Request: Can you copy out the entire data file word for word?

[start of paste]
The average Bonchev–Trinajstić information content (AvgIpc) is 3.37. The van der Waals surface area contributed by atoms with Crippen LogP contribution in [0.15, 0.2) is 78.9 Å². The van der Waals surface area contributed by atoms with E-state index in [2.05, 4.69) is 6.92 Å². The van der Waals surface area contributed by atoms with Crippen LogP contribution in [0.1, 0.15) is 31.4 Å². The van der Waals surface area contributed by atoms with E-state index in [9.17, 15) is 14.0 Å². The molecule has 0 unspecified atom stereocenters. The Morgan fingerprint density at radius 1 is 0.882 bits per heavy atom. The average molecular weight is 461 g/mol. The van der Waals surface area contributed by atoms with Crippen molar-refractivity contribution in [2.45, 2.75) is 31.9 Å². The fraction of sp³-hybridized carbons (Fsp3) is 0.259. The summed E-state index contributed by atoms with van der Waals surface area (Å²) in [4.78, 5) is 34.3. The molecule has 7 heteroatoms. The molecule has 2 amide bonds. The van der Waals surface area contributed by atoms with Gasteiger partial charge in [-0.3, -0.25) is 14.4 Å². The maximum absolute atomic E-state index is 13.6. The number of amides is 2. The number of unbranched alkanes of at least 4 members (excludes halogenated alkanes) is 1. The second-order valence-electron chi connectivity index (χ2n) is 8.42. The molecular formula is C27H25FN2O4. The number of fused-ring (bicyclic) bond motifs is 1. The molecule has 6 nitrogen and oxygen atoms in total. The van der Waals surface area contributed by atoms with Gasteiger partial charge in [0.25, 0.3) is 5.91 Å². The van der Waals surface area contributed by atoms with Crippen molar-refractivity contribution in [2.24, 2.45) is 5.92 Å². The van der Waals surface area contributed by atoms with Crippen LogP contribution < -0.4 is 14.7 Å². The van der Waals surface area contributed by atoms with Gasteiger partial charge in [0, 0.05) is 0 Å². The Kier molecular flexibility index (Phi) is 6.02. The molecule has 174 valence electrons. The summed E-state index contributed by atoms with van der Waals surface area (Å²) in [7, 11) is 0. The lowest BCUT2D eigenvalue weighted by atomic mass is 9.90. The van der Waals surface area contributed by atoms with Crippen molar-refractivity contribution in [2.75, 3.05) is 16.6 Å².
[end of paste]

The average Bonchev–Trinajstić information content (AvgIpc) is 3.37. The van der Waals surface area contributed by atoms with Crippen LogP contribution in [0.15, 0.2) is 78.9 Å². The van der Waals surface area contributed by atoms with E-state index in [2.05, 4.69) is 6.92 Å². The van der Waals surface area contributed by atoms with Crippen LogP contribution in [0.1, 0.15) is 31.4 Å². The van der Waals surface area contributed by atoms with E-state index in [9.17, 15) is 14.0 Å². The molecule has 0 unspecified atom stereocenters. The Morgan fingerprint density at radius 1 is 0.882 bits per heavy atom. The average molecular weight is 461 g/mol. The van der Waals surface area contributed by atoms with Crippen molar-refractivity contribution in [2.45, 2.75) is 31.9 Å². The fraction of sp³-hybridized carbons (Fsp3) is 0.259. The summed E-state index contributed by atoms with van der Waals surface area (Å²) in [4.78, 5) is 34.3. The molecule has 7 heteroatoms. The molecule has 2 amide bonds. The van der Waals surface area contributed by atoms with Gasteiger partial charge in [-0.3, -0.25) is 14.4 Å². The maximum absolute atomic E-state index is 13.6. The number of amides is 2. The number of unbranched alkanes of at least 4 members (excludes halogenated alkanes) is 1. The second-order valence-electron chi connectivity index (χ2n) is 8.42. The molecular formula is C27H25FN2O4. The number of fused-ring (bicyclic) bond motifs is 1. The molecule has 6 nitrogen and oxygen atoms in total. The van der Waals surface area contributed by atoms with Gasteiger partial charge in [0.25, 0.3) is 5.91 Å². The van der Waals surface area contributed by atoms with Crippen molar-refractivity contribution in [2.24, 2.45) is 5.92 Å². The van der Waals surface area contributed by atoms with Crippen LogP contribution < -0.4 is 14.7 Å². The van der Waals surface area contributed by atoms with Gasteiger partial charge in [0, 0.05) is 0 Å². The Kier molecular flexibility index (Phi) is 6.02. The molecule has 174 valence electrons. The summed E-state index contributed by atoms with van der Waals surface area (Å²) in [7, 11) is 0. The lowest BCUT2D eigenvalue weighted by atomic mass is 9.90. The van der Waals surface area contributed by atoms with Crippen molar-refractivity contribution in [2.75, 3.05) is 16.6 Å².